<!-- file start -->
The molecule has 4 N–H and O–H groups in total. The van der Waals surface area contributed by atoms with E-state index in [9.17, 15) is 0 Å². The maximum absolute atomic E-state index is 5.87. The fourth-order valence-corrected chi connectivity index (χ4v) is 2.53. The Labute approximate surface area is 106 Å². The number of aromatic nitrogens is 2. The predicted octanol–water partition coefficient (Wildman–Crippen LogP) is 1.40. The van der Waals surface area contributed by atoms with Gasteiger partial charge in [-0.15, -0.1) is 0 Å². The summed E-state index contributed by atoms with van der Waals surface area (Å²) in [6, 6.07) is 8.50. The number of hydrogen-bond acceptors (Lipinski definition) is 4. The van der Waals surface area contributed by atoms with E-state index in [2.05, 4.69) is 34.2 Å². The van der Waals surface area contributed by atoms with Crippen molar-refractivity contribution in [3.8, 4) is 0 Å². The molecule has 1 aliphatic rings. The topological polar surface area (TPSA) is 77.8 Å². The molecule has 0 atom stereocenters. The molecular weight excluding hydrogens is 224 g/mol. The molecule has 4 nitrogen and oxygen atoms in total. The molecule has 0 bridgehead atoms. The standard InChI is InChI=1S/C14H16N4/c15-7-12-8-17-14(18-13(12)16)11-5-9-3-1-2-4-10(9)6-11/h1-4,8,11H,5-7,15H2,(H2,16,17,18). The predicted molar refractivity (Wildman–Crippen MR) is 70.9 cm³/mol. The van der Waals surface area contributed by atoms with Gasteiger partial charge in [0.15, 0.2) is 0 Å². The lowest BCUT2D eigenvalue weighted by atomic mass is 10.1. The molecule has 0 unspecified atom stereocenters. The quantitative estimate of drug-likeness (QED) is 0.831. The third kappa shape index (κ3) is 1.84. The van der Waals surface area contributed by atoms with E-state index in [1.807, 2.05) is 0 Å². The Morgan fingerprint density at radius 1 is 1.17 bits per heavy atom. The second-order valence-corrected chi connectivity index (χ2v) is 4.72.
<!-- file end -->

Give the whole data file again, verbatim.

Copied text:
The molecule has 4 N–H and O–H groups in total. The van der Waals surface area contributed by atoms with E-state index in [9.17, 15) is 0 Å². The maximum absolute atomic E-state index is 5.87. The fourth-order valence-corrected chi connectivity index (χ4v) is 2.53. The Labute approximate surface area is 106 Å². The number of aromatic nitrogens is 2. The predicted octanol–water partition coefficient (Wildman–Crippen LogP) is 1.40. The van der Waals surface area contributed by atoms with Gasteiger partial charge in [-0.15, -0.1) is 0 Å². The summed E-state index contributed by atoms with van der Waals surface area (Å²) in [6, 6.07) is 8.50. The number of hydrogen-bond acceptors (Lipinski definition) is 4. The van der Waals surface area contributed by atoms with E-state index in [2.05, 4.69) is 34.2 Å². The van der Waals surface area contributed by atoms with Crippen molar-refractivity contribution in [3.8, 4) is 0 Å². The molecule has 1 aliphatic rings. The topological polar surface area (TPSA) is 77.8 Å². The molecule has 0 atom stereocenters. The molecular weight excluding hydrogens is 224 g/mol. The molecule has 4 nitrogen and oxygen atoms in total. The molecule has 0 bridgehead atoms. The standard InChI is InChI=1S/C14H16N4/c15-7-12-8-17-14(18-13(12)16)11-5-9-3-1-2-4-10(9)6-11/h1-4,8,11H,5-7,15H2,(H2,16,17,18). The predicted molar refractivity (Wildman–Crippen MR) is 70.9 cm³/mol. The van der Waals surface area contributed by atoms with Gasteiger partial charge in [0.15, 0.2) is 0 Å². The lowest BCUT2D eigenvalue weighted by atomic mass is 10.1. The molecule has 0 unspecified atom stereocenters. The quantitative estimate of drug-likeness (QED) is 0.831. The third kappa shape index (κ3) is 1.84. The van der Waals surface area contributed by atoms with E-state index in [1.807, 2.05) is 0 Å². The Morgan fingerprint density at radius 1 is 1.17 bits per heavy atom. The second-order valence-corrected chi connectivity index (χ2v) is 4.72.